- 20,000 fewer carers expected by 2020
- 1 in 5 councils unable to find a provider to cover care requests at the first time of asking
- 1 carer per 19 older people expected by 2020 – up from 14 in 2009
An additional 1,299 care workers are required in Britain to close the “care gap” in home care, yet at current rates there will be 20,000 fewer by the year 2020, according to research conducted by Prestige Nursing+Care.
Freedom of information requests submitted to 67 UK councils reveals 1 in 5 is unable to find a care provider to cover all care requests and must resort to extraordinary measures such as using in-house care to cover it. The average number of hours not placed at the first time of asking in a single month was 332 across all councils – equivalent to the hours worked by three additional homecare workers. In those councils where not all care was immediately placed, the average is 1,595 hours – equivalent to 13 care workers.
Separate analysis on ONS data found the number of carers has fallen by 10,000 since 2009 – a fall of 1.4%. In the same period, the over 65 population has risen by 750,000 people – an increase of 7.5%. As a result, the ratio of over 65s to care workers has already risen from 14 older people per carer to 15. If current trends continue the ratio is set to reach 19 by 2020, meaning an extra five people for every carer.
At current rates, in just seven years time the over 65 population will have risen by 1.5million but there will be 20,000 fewer care workers.
The care gap is particularly marked in Scotland where elderly care is guaranteed for all citizens. Five out of seven councils surveyed reported a care gap. The council with the highest number of unplaced hours had 14,612 hours in a single month that they were not able to allocate to a provider in the first instance. The average number of initially unplaced hours was 2,587 for the councils surveyed. This is equivalent to 21 extra nurses required per council. In London on the other hand, just one council out of 13 reported being unable to allocate care in the first instance. This equated to 144 hours or 11 hours per council.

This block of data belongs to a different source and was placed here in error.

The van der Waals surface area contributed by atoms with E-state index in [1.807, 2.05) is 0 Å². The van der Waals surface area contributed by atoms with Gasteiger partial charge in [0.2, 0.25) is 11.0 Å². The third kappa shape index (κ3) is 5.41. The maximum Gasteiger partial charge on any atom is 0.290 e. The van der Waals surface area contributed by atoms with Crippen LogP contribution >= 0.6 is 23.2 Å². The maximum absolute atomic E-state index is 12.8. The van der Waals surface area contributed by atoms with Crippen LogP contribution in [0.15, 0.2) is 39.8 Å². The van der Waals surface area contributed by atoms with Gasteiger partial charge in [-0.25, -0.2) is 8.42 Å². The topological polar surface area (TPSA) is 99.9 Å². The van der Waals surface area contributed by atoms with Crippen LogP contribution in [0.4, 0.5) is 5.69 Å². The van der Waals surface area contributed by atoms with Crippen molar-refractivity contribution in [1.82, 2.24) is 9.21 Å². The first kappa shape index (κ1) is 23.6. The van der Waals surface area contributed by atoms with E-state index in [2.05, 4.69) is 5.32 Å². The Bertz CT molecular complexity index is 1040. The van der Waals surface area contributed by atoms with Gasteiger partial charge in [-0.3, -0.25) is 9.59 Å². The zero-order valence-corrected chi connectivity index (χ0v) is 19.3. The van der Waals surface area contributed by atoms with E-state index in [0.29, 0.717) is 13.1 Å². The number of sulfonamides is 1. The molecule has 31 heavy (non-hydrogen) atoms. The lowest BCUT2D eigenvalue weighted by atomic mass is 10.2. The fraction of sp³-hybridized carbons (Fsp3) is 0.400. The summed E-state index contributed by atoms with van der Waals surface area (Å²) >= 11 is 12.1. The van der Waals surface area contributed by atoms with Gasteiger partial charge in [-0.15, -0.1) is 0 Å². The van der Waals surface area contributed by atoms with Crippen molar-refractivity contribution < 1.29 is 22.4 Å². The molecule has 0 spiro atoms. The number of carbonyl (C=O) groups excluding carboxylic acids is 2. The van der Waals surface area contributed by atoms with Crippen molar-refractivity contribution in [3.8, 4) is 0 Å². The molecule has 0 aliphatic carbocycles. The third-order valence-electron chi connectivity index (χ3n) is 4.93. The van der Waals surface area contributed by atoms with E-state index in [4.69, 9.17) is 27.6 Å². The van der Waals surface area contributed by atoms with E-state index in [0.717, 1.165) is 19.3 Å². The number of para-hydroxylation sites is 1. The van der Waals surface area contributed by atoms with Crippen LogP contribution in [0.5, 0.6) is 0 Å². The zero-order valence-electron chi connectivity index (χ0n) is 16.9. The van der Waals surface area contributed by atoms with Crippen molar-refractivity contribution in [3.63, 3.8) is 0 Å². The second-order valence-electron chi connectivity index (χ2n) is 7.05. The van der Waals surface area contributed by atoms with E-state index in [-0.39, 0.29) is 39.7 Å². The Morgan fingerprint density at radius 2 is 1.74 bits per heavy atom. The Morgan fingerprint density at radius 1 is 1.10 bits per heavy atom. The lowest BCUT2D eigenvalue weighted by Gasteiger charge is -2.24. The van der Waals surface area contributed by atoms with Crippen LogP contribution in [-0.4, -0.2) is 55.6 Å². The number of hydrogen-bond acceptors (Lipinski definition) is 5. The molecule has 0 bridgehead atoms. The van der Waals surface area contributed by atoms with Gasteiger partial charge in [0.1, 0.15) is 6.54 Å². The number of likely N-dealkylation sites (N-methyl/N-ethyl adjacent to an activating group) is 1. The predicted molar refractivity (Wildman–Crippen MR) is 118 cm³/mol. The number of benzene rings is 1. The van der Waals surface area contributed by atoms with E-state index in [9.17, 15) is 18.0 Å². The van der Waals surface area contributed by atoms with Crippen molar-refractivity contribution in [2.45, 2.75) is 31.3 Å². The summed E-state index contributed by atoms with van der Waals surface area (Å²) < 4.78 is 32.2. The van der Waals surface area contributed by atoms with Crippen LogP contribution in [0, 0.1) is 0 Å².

Problems with Recruitment
A key reason for the struggle in recruiting homecare staff is the demanding nature of the job and relatively low pay, caused by a lack of government funding. A survey of nursing and care staff reveals that while 59% of carers felt their job was more demanding than other sectors such as hospitality, tourism and retail, 40% don’t feel this is reflected in their pay.
Jonathan Bruce, managing director of Prestige Nursing+Care said,
“As the number of older people in the UK soars there is a clear shortage of carers, as councils are unable to find providers to cover requested care. While these visits aren’t missed they require the councils concerned to resort to extraordinary and often more expensive measures – including house care – to cover the gap. This will only increase as the number of people requiring care rises and the number of Carers available to help them is set for a dramatic fall.
“One main issue is there is not enough funding, and pay rates from council sourced care are inadequate – something particularly true north of the border. The main reason care workers choose their profession is the desire to help people, but the low pay and less demanding alternative options is driving many potential carers away. Better pay, better commissioning and a better long term commitment to care must be addressed in order to close the care gap urgently.”